The new study is based on food diaries kept by about 260 people, a third of whom had inflammatory arthritis, such as rheumatoid arthritis, in at least two joints. Participants kept detailed food journals for seven days, weighing their food for accurate records.
Dorothy Pattison, PhD, and colleagues reviewed the diaries to see if any foods were associated with inflammatory arthritis.
Among the diary entries, red meat stood out.
Participants who ate the most red meat were more than twice as likely to have inflammatory arthritis. Forty-two percent of inflammatory arthritis patients reported eating more than 58 grams of red meat per day. Those frequently combining red meat and other meats also had a higher risk of inflammatory arthritis.
But red meat wasn’t alone. Protein in general was linked to inflammatory arthritis. Participants eating the most protein from all sources (more than 75 grams daily) almost tripled their risk of inflammatory arthritis compared with those with the lowest protein intake (less than 62 grams).
That doesn’t make red meat the dietary bad guy. The researchers don’t blame it for inflammatory arthritis. They’re not sure exactly what’s at work.
Possibilities could include collagen, which occurs naturally in meat, or additives or even infectious agents, say the researchers. At this point, it’s guesswork. “There is no evidence as to what might be important in relation to rheumatoid arthritis,” Pattison and colleagues write in Arthritis & Rheumatism’s December issue.
Identifying causes of rheumatoid arthritis has challenged researchers for years. It’s believed that lifestyle factors may account for about 40 percent of the risk of developing rheumatoid arthritis.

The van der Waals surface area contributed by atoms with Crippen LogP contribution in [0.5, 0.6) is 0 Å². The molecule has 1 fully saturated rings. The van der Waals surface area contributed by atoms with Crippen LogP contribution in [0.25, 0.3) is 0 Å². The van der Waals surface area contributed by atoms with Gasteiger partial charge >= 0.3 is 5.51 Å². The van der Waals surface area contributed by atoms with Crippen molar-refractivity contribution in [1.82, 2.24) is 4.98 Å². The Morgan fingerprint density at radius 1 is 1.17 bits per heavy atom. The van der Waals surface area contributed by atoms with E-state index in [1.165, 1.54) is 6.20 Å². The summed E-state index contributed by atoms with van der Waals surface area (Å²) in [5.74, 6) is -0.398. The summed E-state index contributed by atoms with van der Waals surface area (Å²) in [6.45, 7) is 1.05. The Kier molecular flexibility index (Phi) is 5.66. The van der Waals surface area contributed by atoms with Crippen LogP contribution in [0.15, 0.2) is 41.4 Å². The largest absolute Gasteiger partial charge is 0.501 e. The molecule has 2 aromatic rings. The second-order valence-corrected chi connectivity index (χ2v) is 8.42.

For instance, smoking has consistently been flagged as a risk factor. In Pattison’s study, inflammatory arthritis patients were much more likely to be smokers. However, the findings about red meat weren’t affected by taking smoking into consideration.
Pinning down rheumatoid arthritis’ dietary influences has been tougher. Everything from coffee (which may increase risk) to fish oil (which may be protective) has been explored. In some cases, such as with alcohol, results have been inconsistent.
And that’s just the beginning. Studies have gotten down to the nitty-gritty details of how fruits and vegetables are prepared and what compounds and vitamins they contain.
A few years ago, researchers found that people who rarely eat fruit and had low levels of vitamin C intake were up to three times more likely to develop inflammatory arthritis. This time, the link was a little weaker but still present.
Scientists aren’t able to prescribe a menu that eliminates rheumatoid arthritis risk. But maintaining a healthy diet can’t hurt.
SOURCES: Pattison, D. Arthritis & Rheumatism, December 2004; vol 50: pp 3804-3812. WebMD Medical Reference provided in collaboration with The Cleveland Clinic: “Understanding Arthritis: What Is Inflammation?” News release, Arthritis & Rheumatism.